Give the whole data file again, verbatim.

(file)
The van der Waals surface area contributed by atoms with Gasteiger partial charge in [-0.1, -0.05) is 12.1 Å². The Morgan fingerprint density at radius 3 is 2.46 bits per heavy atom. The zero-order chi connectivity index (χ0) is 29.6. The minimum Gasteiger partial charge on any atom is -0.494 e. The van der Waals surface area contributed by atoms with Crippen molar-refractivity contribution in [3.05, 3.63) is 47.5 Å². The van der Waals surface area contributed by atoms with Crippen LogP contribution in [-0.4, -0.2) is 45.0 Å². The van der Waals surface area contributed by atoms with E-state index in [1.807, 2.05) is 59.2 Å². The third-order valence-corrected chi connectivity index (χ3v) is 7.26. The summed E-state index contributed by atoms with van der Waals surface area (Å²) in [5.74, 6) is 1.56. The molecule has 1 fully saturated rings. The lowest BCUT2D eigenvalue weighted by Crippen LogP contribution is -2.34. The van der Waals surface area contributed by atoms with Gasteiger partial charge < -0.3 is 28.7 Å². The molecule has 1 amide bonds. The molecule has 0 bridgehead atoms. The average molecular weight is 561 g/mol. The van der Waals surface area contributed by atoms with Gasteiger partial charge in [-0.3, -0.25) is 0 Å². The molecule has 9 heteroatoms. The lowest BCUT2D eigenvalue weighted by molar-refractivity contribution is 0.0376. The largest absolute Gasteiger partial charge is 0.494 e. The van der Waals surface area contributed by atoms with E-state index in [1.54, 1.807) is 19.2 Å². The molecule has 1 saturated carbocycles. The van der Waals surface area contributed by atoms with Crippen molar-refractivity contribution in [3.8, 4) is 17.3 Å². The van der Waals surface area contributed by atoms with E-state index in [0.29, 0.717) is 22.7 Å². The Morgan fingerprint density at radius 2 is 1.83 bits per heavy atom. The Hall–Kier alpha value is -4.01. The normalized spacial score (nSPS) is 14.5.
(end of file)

The van der Waals surface area contributed by atoms with Gasteiger partial charge in [-0.1, -0.05) is 12.1 Å². The Morgan fingerprint density at radius 3 is 2.46 bits per heavy atom. The zero-order chi connectivity index (χ0) is 29.6. The minimum Gasteiger partial charge on any atom is -0.494 e. The van der Waals surface area contributed by atoms with Crippen molar-refractivity contribution in [3.05, 3.63) is 47.5 Å². The van der Waals surface area contributed by atoms with Crippen LogP contribution in [-0.4, -0.2) is 45.0 Å². The van der Waals surface area contributed by atoms with E-state index in [1.807, 2.05) is 59.2 Å². The third-order valence-corrected chi connectivity index (χ3v) is 7.26. The summed E-state index contributed by atoms with van der Waals surface area (Å²) in [5.74, 6) is 1.56. The molecule has 1 fully saturated rings. The lowest BCUT2D eigenvalue weighted by Crippen LogP contribution is -2.34. The van der Waals surface area contributed by atoms with Gasteiger partial charge < -0.3 is 28.7 Å². The molecule has 1 amide bonds. The molecule has 0 bridgehead atoms. The average molecular weight is 561 g/mol. The van der Waals surface area contributed by atoms with Gasteiger partial charge in [-0.3, -0.25) is 0 Å². The molecule has 9 heteroatoms. The lowest BCUT2D eigenvalue weighted by molar-refractivity contribution is 0.0376. The largest absolute Gasteiger partial charge is 0.494 e. The van der Waals surface area contributed by atoms with E-state index in [1.54, 1.807) is 19.2 Å². The molecule has 1 saturated carbocycles. The van der Waals surface area contributed by atoms with Crippen molar-refractivity contribution in [3.8, 4) is 17.3 Å². The van der Waals surface area contributed by atoms with E-state index in [0.29, 0.717) is 22.7 Å². The Morgan fingerprint density at radius 2 is 1.83 bits per heavy atom. The Hall–Kier alpha value is -4.01. The normalized spacial score (nSPS) is 14.5.